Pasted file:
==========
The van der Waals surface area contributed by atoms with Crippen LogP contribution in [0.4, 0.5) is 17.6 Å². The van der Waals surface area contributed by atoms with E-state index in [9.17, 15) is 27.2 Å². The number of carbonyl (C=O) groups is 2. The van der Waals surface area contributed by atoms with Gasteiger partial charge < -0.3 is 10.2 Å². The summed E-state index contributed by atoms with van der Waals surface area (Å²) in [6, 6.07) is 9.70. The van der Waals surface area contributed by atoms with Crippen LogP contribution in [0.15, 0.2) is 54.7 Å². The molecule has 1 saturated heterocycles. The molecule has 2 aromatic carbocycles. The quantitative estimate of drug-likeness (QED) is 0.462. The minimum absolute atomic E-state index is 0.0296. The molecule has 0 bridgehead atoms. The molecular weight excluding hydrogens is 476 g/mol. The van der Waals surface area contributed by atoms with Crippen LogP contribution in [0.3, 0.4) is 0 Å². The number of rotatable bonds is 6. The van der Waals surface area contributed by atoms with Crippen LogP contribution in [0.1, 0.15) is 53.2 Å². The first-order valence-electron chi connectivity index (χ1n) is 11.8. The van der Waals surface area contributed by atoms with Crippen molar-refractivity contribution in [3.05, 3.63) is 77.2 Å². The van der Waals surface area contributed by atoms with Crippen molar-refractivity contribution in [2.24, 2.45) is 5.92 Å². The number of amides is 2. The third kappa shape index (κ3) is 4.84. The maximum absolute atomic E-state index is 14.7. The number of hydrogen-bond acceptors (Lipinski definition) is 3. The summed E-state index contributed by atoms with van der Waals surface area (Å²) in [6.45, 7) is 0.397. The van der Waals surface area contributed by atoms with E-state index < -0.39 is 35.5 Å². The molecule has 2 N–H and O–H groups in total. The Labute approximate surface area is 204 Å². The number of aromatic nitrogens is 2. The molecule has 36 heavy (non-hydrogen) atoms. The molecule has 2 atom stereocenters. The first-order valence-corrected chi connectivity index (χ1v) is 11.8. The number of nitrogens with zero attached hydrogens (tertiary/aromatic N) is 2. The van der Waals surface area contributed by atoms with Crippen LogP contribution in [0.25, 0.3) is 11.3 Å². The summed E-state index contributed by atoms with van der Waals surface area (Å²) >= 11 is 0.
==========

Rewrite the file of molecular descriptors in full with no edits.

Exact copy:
The van der Waals surface area contributed by atoms with Crippen LogP contribution in [0.4, 0.5) is 17.6 Å². The van der Waals surface area contributed by atoms with E-state index in [9.17, 15) is 27.2 Å². The number of carbonyl (C=O) groups is 2. The van der Waals surface area contributed by atoms with Gasteiger partial charge < -0.3 is 10.2 Å². The summed E-state index contributed by atoms with van der Waals surface area (Å²) in [6, 6.07) is 9.70. The van der Waals surface area contributed by atoms with Crippen LogP contribution in [0.15, 0.2) is 54.7 Å². The molecule has 1 saturated heterocycles. The molecule has 2 aromatic carbocycles. The quantitative estimate of drug-likeness (QED) is 0.462. The minimum absolute atomic E-state index is 0.0296. The molecule has 0 bridgehead atoms. The molecular weight excluding hydrogens is 476 g/mol. The van der Waals surface area contributed by atoms with Crippen LogP contribution in [0.3, 0.4) is 0 Å². The number of rotatable bonds is 6. The van der Waals surface area contributed by atoms with Crippen LogP contribution in [0.1, 0.15) is 53.2 Å². The first-order valence-electron chi connectivity index (χ1n) is 11.8. The van der Waals surface area contributed by atoms with Crippen molar-refractivity contribution in [3.05, 3.63) is 77.2 Å². The van der Waals surface area contributed by atoms with Crippen molar-refractivity contribution in [2.24, 2.45) is 5.92 Å². The number of amides is 2. The third kappa shape index (κ3) is 4.84. The maximum absolute atomic E-state index is 14.7. The number of hydrogen-bond acceptors (Lipinski definition) is 3. The summed E-state index contributed by atoms with van der Waals surface area (Å²) in [6.45, 7) is 0.397. The van der Waals surface area contributed by atoms with E-state index < -0.39 is 35.5 Å². The molecule has 2 N–H and O–H groups in total. The Labute approximate surface area is 204 Å². The number of aromatic nitrogens is 2. The molecule has 36 heavy (non-hydrogen) atoms. The molecule has 2 atom stereocenters. The first-order valence-corrected chi connectivity index (χ1v) is 11.8. The number of nitrogens with zero attached hydrogens (tertiary/aromatic N) is 2. The van der Waals surface area contributed by atoms with Crippen LogP contribution in [0.25, 0.3) is 11.3 Å². The summed E-state index contributed by atoms with van der Waals surface area (Å²) >= 11 is 0.